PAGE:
Wednesday, February 08, 2006

Inequality before the law

Mathew D'Ancona in The Telegraph:

it is not political correctness that lies behind the ministerial blether and evasion: it is electoral statistics. Much has been made of the large number of Muslim voters in Mr Straw's Blackburn constituency, where his party's vote in last year's general election was down by 12.1 per cent and the performance of the anti-war Lib Dems up by 12.5 per cent. Blackburn was merely a vivid example of a national trend that terrified Labour pollsters.
Now, as flames engulf embassies and British Islamists call for their enemies to be slaughtered, ministers are taking no chances. Nothing must be done to alienate the Muslim vote.

Which leaves the rest of us to resolve such trivial matters as the future of free speech, the prospects for pluralism and the repeated collision of liberal democracy with modern Islamic fundamentalism. After 9/11, Madrid, and July 7 - to name but three horrors - it is no longer possible to shelve such issues as philosophical abstractions. The stakes could hardly be higher; the cost of failure unthinkable.

And in an editorial in the same paper, it is argued:
The successful prosecution of Abu Hamza for incitement to murder brings only partial satisfaction. The cleric uttered his incitements to kill for years before being charged.
Such disquiet as remains hinges upon the political interference in the Hamza case. It was indicative of the Government's obsessive fear of the ramifications of this case that Downing Street chose, unusually, to comment on the rightness of the verdict yesterday. It did not, sadly, comment on whether at an earlier stage political pressure was applied to hold off from such a prosecution.
The only political motivation behind this trial, it appears, was to be found in the reluctance to bring it about.

The Government, the Crown Prosecution Service and the police must now act to allay public fears about the selective application of justice.
It was an egregious error of the Director of Public Prosecutions yesterday to add, for his part, that this was not "slam on trial"(sic), but merely Abu Hamza: and that Hamza had misinterpeted the Koran. Such gratuitous post-facto explanations exemplify officialdom's belief that even Muslim criminals require some form of special handling. We are all, theoretically, equal under the law. It is time that those who rule, police and judge us bore that more prominently in mind.

Also see the excellent blog Drinking From Home:
Special Branch wanted to bug Finsbury Park Mosque about 6 years ago, but as one police source put it: "There just wasn't the appetite for it at government level."

And Bedfordshire Police's Guidelines for entering Moslem houses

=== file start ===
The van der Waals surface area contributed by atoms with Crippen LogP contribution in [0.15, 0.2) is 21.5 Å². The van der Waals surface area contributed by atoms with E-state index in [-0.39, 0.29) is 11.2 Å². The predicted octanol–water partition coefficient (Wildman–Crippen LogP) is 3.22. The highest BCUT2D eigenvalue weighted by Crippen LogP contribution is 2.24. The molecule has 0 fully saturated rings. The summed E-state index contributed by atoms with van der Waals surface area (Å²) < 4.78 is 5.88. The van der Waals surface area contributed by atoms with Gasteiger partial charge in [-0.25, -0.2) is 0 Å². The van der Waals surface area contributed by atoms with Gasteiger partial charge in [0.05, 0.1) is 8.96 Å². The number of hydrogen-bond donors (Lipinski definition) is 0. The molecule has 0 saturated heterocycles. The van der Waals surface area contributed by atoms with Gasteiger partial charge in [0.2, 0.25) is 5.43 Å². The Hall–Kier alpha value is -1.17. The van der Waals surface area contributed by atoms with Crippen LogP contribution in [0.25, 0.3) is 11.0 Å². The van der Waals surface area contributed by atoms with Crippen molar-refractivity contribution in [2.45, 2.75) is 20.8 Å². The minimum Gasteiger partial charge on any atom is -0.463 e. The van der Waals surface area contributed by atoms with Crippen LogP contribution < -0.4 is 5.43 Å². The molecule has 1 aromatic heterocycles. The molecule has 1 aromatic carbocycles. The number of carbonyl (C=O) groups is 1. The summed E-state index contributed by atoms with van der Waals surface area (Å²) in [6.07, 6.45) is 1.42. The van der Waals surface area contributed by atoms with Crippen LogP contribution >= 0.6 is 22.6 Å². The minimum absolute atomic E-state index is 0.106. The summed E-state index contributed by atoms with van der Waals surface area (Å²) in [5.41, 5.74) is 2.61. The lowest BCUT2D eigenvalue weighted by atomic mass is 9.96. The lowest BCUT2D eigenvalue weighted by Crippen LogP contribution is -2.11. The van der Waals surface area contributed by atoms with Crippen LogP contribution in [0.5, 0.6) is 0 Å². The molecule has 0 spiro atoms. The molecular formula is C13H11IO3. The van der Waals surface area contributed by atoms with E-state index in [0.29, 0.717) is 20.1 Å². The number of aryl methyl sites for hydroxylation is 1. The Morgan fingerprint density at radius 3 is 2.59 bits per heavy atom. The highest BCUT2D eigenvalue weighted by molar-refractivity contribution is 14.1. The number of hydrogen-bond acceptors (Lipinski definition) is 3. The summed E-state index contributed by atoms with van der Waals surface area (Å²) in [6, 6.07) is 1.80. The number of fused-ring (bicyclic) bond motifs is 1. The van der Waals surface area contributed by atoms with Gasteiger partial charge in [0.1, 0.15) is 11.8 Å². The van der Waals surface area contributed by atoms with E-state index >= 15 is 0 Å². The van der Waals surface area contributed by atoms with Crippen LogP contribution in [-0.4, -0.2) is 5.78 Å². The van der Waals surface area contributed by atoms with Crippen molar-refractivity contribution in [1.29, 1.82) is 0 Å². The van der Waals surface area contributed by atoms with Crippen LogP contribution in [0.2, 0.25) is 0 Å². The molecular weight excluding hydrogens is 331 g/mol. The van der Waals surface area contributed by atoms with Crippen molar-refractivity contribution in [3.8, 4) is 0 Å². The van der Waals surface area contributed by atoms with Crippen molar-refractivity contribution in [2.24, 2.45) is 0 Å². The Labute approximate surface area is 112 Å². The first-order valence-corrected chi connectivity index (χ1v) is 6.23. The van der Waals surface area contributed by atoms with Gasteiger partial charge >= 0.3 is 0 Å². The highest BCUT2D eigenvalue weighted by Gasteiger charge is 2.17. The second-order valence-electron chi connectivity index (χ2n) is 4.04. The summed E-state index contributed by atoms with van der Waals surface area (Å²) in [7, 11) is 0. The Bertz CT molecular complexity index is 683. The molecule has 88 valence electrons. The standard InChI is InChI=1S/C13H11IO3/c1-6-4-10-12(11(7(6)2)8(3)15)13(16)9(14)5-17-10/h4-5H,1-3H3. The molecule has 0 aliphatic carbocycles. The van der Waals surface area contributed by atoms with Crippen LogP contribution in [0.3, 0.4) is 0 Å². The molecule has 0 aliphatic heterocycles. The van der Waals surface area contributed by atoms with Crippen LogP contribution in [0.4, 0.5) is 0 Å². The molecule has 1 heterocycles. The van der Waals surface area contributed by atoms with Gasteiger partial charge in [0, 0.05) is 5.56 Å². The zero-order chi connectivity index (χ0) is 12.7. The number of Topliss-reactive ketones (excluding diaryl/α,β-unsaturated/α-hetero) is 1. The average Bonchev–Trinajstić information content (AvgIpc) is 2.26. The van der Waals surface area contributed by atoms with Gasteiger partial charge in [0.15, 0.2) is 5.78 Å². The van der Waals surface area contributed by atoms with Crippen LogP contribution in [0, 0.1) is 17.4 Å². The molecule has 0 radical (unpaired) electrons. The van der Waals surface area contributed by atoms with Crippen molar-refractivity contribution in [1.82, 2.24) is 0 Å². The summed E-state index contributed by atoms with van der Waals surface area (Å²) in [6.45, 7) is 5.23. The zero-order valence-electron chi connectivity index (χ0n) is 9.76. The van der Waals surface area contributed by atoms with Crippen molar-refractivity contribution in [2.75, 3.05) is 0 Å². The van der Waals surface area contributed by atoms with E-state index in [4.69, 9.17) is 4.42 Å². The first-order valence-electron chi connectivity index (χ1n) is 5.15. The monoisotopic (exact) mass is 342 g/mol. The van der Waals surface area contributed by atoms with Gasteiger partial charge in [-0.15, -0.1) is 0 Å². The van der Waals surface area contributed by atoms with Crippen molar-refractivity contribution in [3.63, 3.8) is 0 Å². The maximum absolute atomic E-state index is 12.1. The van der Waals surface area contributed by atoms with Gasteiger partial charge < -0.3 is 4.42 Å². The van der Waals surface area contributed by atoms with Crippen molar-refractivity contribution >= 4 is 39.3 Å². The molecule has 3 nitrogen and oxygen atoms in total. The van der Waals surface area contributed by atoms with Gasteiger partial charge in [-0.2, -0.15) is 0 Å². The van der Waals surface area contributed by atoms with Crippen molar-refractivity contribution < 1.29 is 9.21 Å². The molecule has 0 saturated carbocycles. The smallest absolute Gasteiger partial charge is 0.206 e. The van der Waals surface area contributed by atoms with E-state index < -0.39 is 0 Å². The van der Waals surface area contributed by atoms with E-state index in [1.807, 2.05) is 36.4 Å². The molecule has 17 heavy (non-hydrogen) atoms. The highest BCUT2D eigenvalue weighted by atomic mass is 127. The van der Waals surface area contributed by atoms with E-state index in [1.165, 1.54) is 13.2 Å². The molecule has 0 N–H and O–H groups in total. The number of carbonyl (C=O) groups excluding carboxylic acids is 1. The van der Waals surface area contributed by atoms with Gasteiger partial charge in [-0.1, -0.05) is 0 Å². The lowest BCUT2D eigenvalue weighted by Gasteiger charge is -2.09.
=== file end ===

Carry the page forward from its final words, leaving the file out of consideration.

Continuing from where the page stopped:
the Muslim community feels victimized and suspicious of counter terrorist police operations and in the current climate a search at a British Muslim household has the potential to become a critical incident and come under intense scrutiny.
# Rapid entry needs to be the last resort and raids into Muslim houses are discouraged for a number of religious dignity reasons.

# Police should seek to avoid looking at unclad Muslim women and allow them an opportunity to dress and cover their heads.

# For reasons of dignity officers should seek to avoid entering occupied bedrooms and bathrooms even before dawn.

# Use of police dogs will be considered serious desecration of the premises and may necessitate extensive cleaning of the house and disposal of household items.

# Advice should be sought before considering the use of cameras and camcorders due to the risk of capturing individuals, especially women, in inappropriate dress.

# Muslim prisoners should be allowed to take additional clothing to the station.

# If people are praying at home officers should stand aside and not disrupt the prayer. They should be allowed the opportunity to finish.

# Officers should not take shoes into the houses, especially in areas that might be kept pure for prayer purposes.

# In the current climate the justification for pre-dawn raids on Muslim houses needs to be clear and transparent.

# Non-Muslims are not allowed to touch holy books, Qurans or religious artifacts without permission. Where possible, Muslim officers in a state of 'Wudhu' (preparation before prayer) should be used for this purpose.

So if the fake suicide bomber and drug entrepreneur Omar Khayam had lived in Beds, hidden his drugs in a hollowed out Quran and refused permission for a search team to touch it, he'd have avoided prosecution?

In Britain, today, we do not have equality before the law.

Much is made of the idea that Moslems underachieve educationally and have higher unemployment than the rest of the population because they are discriminated against. In fact, a racist cannot tell an Asian Moslem from an Asian Hindu, and the latter group score higher than average on both counts.

The truth of it is that Moslems underachieve because of problems within their own culture, and they have actually managed to entrench a privileged position within British society and the law, from the secure citadel of which they can continue to do badly, unchallenged and self-pitying. This does not benefit the Moslem girls who are taken out of school at 14 to be married off to illiterate Pakistani men, it does not benefit the Moslem women whose postal votes were taken from them by their "owners" and filled in for them. It does not benefit decent Moslems who do work and contribute. And it is storing up a horrible and explosive legacy for everyone in British society, Moslem, Christian, Jewish, Hindu, Sikh or atheist, male or female, whether or not they are a Labour supporter.

It has been said that a society gets the government it deserves. Do we really deserve the present Labour administration?

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